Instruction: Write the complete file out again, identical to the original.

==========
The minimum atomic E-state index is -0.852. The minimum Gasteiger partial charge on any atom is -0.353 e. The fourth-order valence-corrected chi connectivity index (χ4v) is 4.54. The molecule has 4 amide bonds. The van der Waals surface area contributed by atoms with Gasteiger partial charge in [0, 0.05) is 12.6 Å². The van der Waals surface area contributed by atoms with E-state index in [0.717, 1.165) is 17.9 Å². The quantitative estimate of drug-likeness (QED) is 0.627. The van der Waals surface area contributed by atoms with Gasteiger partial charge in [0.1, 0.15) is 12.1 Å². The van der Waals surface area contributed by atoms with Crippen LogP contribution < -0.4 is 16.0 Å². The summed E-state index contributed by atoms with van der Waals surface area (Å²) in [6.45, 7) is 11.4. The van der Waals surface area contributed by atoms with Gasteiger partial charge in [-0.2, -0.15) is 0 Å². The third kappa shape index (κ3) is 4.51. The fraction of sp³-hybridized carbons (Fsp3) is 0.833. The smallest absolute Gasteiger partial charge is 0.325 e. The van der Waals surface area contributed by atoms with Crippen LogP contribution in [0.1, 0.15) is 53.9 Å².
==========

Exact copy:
The minimum atomic E-state index is -0.852. The minimum Gasteiger partial charge on any atom is -0.353 e. The fourth-order valence-corrected chi connectivity index (χ4v) is 4.54. The molecule has 4 amide bonds. The van der Waals surface area contributed by atoms with Gasteiger partial charge in [0, 0.05) is 12.6 Å². The van der Waals surface area contributed by atoms with E-state index in [0.717, 1.165) is 17.9 Å². The quantitative estimate of drug-likeness (QED) is 0.627. The van der Waals surface area contributed by atoms with Gasteiger partial charge in [0.1, 0.15) is 12.1 Å². The van der Waals surface area contributed by atoms with Crippen LogP contribution < -0.4 is 16.0 Å². The summed E-state index contributed by atoms with van der Waals surface area (Å²) in [6.45, 7) is 11.4. The van der Waals surface area contributed by atoms with Gasteiger partial charge in [-0.2, -0.15) is 0 Å². The third kappa shape index (κ3) is 4.51. The fraction of sp³-hybridized carbons (Fsp3) is 0.833. The smallest absolute Gasteiger partial charge is 0.325 e. The van der Waals surface area contributed by atoms with Crippen LogP contribution in [0.1, 0.15) is 53.9 Å².